|13 December 2005
|Subscribe for free by E-mail or
From an article by Tim Clark, SciDev.net
When people think of bird flu in Asia, Cambodia rarely springs to mind. It is usually either the massive culling of birds in China or new outbreaks in Indonesia or Vietnam that grab the headlines. Yet the H5N1 bird flu virus is widespread in Cambodia's poultry and wild bird populations alike. And with the country's limited health care capacity, inadequate surveillance and poor public health awareness, any investigation into bird flu here is a journey into the unknown.
Unlike previous virus scares in Asia, bird flu is a predominantly rural problem. If H5N1 mutates, as many experts predict it will, an outbreak could occur far from healthcare centres.
It is no coincidence that all of Cambodia's human cases of bird flu to date were in Kampot, a province near the Vietnamese border: it is the Vietnamese health care system that is finding them.
In January this year, Cambodia's first human bird flu fatality, Tit Sokhan, died in Vietnam after seeking medical treatment there.
She sought medical help in Cambodia at first, but the doctor was unable to identify her illness. Later, health workers advised her to perform a traditional ceremony to appease the spirits.
This points to one of the main problems with identifying a bird flu outbreak — rural people are not aware of the virus.
Many villages are used to seeing birds suffer from seasonally high mortality rates. Often, entire populations of chickens are simultaneously wiped out in a village every year.
"The farmers we encountered earlier this year say they accept that chickens die this time of year, and they have always been safe to eat. They ask why there is a problem now," says Megge Miller, an epidemiologist for the World Health Organization.
"We are not asking people to do something simple. We are asking them, in the face of their poverty, not to eat chickens that have died," she says.
"In that respect, it is going to take a long time to really change that behaviour, particularly if chicken is the sole source of protein for the family, or an important source of income," she told SciDev.Net, "It is money they cannot afford to waste."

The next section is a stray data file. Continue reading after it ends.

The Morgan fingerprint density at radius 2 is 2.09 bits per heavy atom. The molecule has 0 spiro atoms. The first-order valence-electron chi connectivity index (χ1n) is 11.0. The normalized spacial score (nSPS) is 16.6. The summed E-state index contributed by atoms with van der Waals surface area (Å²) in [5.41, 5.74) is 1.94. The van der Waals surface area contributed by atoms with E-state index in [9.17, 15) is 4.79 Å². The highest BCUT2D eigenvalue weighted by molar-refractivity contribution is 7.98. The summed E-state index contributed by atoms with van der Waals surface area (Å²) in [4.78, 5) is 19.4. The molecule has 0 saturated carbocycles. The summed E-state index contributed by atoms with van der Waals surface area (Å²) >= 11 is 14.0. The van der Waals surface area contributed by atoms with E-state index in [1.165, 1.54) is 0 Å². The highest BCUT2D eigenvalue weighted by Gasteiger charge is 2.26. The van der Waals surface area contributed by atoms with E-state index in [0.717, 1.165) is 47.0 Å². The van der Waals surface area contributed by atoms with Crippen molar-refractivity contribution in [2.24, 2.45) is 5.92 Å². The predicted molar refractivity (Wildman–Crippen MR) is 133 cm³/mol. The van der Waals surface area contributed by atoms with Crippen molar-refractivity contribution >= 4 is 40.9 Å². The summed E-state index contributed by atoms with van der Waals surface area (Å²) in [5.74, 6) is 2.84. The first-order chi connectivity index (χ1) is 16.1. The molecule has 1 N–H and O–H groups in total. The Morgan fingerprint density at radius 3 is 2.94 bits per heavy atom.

Photo credit: Gemma Griffiths and Tim Clark
Live and dead chickens at a poultry stall in Phnom Penh
But education is only part of the solution. Cambodia lacks drugs and health care, and has a poor infrastructure, severely limiting its ability to contain an outbreak. The country desperately needs more funds to combat H5N1, and donors are starting to realise the extent of the problem.
The United States recently agreed to give Cambodia nearly US$2 million to fight a potential human flu pandemic. The measures include training rapid response teams, developing Cambodia's capacity to safely and accurately identify bird flu, and creating a national stockpile of medicines.
Ly Sovann, deputy director of Cambodia's Centre for Disease Control, reported that the country's Ministry of Health has just over 100 treatment courses of Tamiflu (oseltamivir) available, as little as one course for each province.
He believes that at least 20 courses are needed in each province to be able to adequately deal with an outbreak, and that even then it will depend on the speed at which an outbreak can be identified.
"We do not know whether we will pick it up early enough to have only a family cluster, or if the system will pick it up too late when the virus has spread to village level," says Sovann. "We have shown with malaria, SARS, and TB that we have experience in combating dangerous diseases. What we need is the support."